I want you to visualize this: you are a newlywed woman with expectations from her married life. You have been taught to cook and clean for everyone in the family since childhood. You love your husband and are ready to change your life for him and his family. The initial days are great. Everyone treats you like a queen. But then, one day, you say ‘no’ to some of your husband’s demands. Or you are talking about something important and want to tell your husband he’s wrong. You feel like doing the essential things in life, such as visiting your parents whenever you want to, going out with your friends occasionally, or returning home late from the office because you were caught up with work. You feel like wearing a dress of your choice. You don’t want to dress like your husband wants you to.
You try to be independent. You feel sick when the weather changes or you have much work to do.
What happens, then?
You get a slap right across your face. Sometimes cigarette burns. Sometimes a kick or two. Sometimes you get thrown out of the house. Sometimes your parents are told that you are a mistake.
And that’s the reality of many households. Women are not allowed to live peaceful lives.
In 2022, the National Commission for Women (NCW) received over 30,000 complaints from women regarding domestic violence. The National Family Health Survey-4 states that 30% of women have experienced domestic violence at least once from the age of 15 years, and around 4% of women have experienced spousal violence during pregnancy. As much as we’d like to think otherwise, these are real women and girls who have endured injuries and trauma from their loved ones. Domestic violence doesn’t only mean physical violence. Depriving her of her basic needs, such as food, water, clothes, and money, also amounts to domestic violence. Emotional or psychological abuse from husbands or in-laws also amounts to domestic violence. A report by the World Health Organization speaks volumes about the plight of society. Domestic violence can also be sexual. Due to the stigma attached to reporting crimes and internalized misogyny, these numbers are just the tip of the iceberg. We have no idea how many women must be suffering from physical and sexual abuse from their husbands daily.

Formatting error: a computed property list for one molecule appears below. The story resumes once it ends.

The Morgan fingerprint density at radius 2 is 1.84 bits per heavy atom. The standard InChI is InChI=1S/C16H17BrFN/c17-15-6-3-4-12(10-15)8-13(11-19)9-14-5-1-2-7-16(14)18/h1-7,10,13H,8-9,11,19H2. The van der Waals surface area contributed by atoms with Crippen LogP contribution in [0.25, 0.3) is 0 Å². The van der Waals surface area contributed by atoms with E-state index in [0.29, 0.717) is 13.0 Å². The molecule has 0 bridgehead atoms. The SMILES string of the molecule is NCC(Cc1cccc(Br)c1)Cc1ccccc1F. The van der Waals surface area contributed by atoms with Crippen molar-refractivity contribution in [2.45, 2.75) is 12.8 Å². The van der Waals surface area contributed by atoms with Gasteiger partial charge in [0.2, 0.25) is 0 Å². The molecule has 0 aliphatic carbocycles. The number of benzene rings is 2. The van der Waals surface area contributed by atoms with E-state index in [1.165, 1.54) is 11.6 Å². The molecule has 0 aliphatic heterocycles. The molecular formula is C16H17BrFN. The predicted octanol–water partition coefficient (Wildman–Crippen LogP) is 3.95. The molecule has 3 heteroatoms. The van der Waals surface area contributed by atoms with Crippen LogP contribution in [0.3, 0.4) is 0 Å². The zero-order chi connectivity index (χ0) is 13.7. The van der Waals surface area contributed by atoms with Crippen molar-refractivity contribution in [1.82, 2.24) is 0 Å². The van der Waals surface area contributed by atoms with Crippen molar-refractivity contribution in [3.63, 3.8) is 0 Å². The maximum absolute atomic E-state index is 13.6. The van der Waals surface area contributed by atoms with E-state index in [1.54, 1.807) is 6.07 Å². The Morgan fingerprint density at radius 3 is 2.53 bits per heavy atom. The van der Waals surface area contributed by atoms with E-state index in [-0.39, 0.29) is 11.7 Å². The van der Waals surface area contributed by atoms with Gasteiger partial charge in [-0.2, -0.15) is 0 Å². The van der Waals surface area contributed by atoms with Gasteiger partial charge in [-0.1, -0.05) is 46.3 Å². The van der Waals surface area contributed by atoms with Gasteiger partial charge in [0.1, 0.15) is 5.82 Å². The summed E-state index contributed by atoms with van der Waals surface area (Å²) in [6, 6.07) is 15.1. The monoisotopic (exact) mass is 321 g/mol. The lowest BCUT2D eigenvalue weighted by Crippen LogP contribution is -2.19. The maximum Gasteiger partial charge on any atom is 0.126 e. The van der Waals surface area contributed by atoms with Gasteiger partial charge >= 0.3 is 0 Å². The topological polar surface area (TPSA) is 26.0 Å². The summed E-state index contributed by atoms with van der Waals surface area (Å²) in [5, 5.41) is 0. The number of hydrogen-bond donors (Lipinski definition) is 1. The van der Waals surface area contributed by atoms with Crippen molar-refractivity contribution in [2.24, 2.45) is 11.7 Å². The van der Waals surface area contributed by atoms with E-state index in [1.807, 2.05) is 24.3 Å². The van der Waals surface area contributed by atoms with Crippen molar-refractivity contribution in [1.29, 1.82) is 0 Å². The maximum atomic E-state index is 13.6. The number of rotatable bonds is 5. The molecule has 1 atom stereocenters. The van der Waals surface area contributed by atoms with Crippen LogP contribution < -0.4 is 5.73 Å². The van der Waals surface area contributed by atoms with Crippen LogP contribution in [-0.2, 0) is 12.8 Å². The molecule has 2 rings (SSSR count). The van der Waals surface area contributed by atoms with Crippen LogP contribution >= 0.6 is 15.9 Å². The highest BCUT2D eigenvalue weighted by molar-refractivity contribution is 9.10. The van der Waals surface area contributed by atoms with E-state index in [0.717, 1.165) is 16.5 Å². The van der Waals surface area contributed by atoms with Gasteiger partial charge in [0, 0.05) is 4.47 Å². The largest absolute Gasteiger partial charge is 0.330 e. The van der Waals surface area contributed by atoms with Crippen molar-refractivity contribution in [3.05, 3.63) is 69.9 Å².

Nowadays, men want educated wives. Some men don’t like women who are more qualified than them. They want women to earn, contribute to the family expenses, and cook after coming home from the office. This is nowhere near being a supportive husband or family member. Ironically, men’s ego gets hurt if she happens to earn more. They want her to make money so that they can control her finances, which SHE earns, but they don’t want her to earn more than them; this is also one of the significant factors behind intimate partner violence.
They want her to earn so that they can control her finances.
According to an article published by Forbes and The Hindu Business Line, working women are more likely to be subjected to domestic violence. Men know that financial independence would make women free. He knows that her economic dependence on him gives him the authority to misbehave. The solution to this problem is to hold men accountable, make them face the consequences, and not prohibit women from being financially independent.
Working women are more likely to be subjected to domestic violence. The solution to this problem is to hold men accountable and make them face the consequences, and not prohibit women from being financially independent.